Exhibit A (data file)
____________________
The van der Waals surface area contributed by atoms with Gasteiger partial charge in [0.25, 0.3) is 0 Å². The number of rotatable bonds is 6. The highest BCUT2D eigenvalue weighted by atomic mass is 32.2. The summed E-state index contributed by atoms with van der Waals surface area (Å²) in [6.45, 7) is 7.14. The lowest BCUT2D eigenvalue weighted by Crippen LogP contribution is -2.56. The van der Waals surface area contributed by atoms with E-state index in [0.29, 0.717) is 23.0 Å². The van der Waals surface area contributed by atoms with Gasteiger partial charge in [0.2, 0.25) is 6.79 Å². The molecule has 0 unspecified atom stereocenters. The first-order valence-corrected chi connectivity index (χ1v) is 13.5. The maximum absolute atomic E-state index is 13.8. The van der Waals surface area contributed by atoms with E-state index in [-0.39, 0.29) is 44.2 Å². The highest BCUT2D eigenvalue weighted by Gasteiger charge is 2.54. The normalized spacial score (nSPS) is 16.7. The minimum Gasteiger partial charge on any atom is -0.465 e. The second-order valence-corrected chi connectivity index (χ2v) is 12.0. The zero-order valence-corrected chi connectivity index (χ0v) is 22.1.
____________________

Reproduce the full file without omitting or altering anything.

The van der Waals surface area contributed by atoms with Gasteiger partial charge in [0.25, 0.3) is 0 Å². The number of rotatable bonds is 6. The highest BCUT2D eigenvalue weighted by atomic mass is 32.2. The summed E-state index contributed by atoms with van der Waals surface area (Å²) in [6.45, 7) is 7.14. The lowest BCUT2D eigenvalue weighted by Crippen LogP contribution is -2.56. The van der Waals surface area contributed by atoms with E-state index in [0.29, 0.717) is 23.0 Å². The van der Waals surface area contributed by atoms with Gasteiger partial charge in [0.2, 0.25) is 6.79 Å². The molecule has 0 unspecified atom stereocenters. The first-order valence-corrected chi connectivity index (χ1v) is 13.5. The maximum absolute atomic E-state index is 13.8. The van der Waals surface area contributed by atoms with E-state index in [-0.39, 0.29) is 44.2 Å². The highest BCUT2D eigenvalue weighted by Gasteiger charge is 2.54. The normalized spacial score (nSPS) is 16.7. The minimum Gasteiger partial charge on any atom is -0.465 e. The second-order valence-corrected chi connectivity index (χ2v) is 12.0. The zero-order valence-corrected chi connectivity index (χ0v) is 22.1.